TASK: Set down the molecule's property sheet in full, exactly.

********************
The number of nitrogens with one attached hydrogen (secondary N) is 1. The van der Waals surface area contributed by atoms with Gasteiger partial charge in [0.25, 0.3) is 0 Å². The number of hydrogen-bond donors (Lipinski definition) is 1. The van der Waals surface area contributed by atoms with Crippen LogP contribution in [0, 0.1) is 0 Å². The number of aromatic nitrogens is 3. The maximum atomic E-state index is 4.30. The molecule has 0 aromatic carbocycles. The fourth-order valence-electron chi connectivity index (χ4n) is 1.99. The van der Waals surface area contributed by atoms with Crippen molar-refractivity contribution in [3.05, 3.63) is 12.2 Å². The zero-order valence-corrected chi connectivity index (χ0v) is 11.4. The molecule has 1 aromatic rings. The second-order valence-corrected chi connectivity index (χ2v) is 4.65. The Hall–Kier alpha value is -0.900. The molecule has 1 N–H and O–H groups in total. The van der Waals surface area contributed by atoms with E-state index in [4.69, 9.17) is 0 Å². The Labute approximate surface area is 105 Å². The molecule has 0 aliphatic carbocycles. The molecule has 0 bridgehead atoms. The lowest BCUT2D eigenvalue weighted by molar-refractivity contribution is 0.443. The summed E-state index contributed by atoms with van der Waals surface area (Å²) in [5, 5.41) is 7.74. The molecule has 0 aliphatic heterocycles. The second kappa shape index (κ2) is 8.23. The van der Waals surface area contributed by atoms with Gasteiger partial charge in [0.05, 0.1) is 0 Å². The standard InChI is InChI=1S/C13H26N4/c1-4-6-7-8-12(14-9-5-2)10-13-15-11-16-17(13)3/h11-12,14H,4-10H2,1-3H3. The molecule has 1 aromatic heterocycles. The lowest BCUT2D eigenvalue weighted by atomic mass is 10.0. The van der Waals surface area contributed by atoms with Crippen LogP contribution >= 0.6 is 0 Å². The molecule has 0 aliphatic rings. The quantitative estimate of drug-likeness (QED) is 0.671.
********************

The number of nitrogens with one attached hydrogen (secondary N) is 1. The van der Waals surface area contributed by atoms with Gasteiger partial charge in [0.25, 0.3) is 0 Å². The number of hydrogen-bond donors (Lipinski definition) is 1. The van der Waals surface area contributed by atoms with Crippen LogP contribution in [0, 0.1) is 0 Å². The number of aromatic nitrogens is 3. The maximum atomic E-state index is 4.30. The molecule has 0 aromatic carbocycles. The fourth-order valence-electron chi connectivity index (χ4n) is 1.99. The van der Waals surface area contributed by atoms with Crippen molar-refractivity contribution in [3.05, 3.63) is 12.2 Å². The zero-order valence-corrected chi connectivity index (χ0v) is 11.4. The molecule has 1 aromatic rings. The second-order valence-corrected chi connectivity index (χ2v) is 4.65. The Hall–Kier alpha value is -0.900. The molecule has 1 N–H and O–H groups in total. The van der Waals surface area contributed by atoms with E-state index in [4.69, 9.17) is 0 Å². The Labute approximate surface area is 105 Å². The molecule has 0 aliphatic carbocycles. The molecule has 0 bridgehead atoms. The lowest BCUT2D eigenvalue weighted by molar-refractivity contribution is 0.443. The summed E-state index contributed by atoms with van der Waals surface area (Å²) in [5, 5.41) is 7.74. The molecule has 0 aliphatic heterocycles. The second kappa shape index (κ2) is 8.23. The van der Waals surface area contributed by atoms with Gasteiger partial charge in [0.05, 0.1) is 0 Å². The standard InChI is InChI=1S/C13H26N4/c1-4-6-7-8-12(14-9-5-2)10-13-15-11-16-17(13)3/h11-12,14H,4-10H2,1-3H3. The molecule has 1 aromatic heterocycles. The lowest BCUT2D eigenvalue weighted by atomic mass is 10.0. The van der Waals surface area contributed by atoms with Crippen LogP contribution >= 0.6 is 0 Å². The molecule has 0 aliphatic rings. The quantitative estimate of drug-likeness (QED) is 0.671.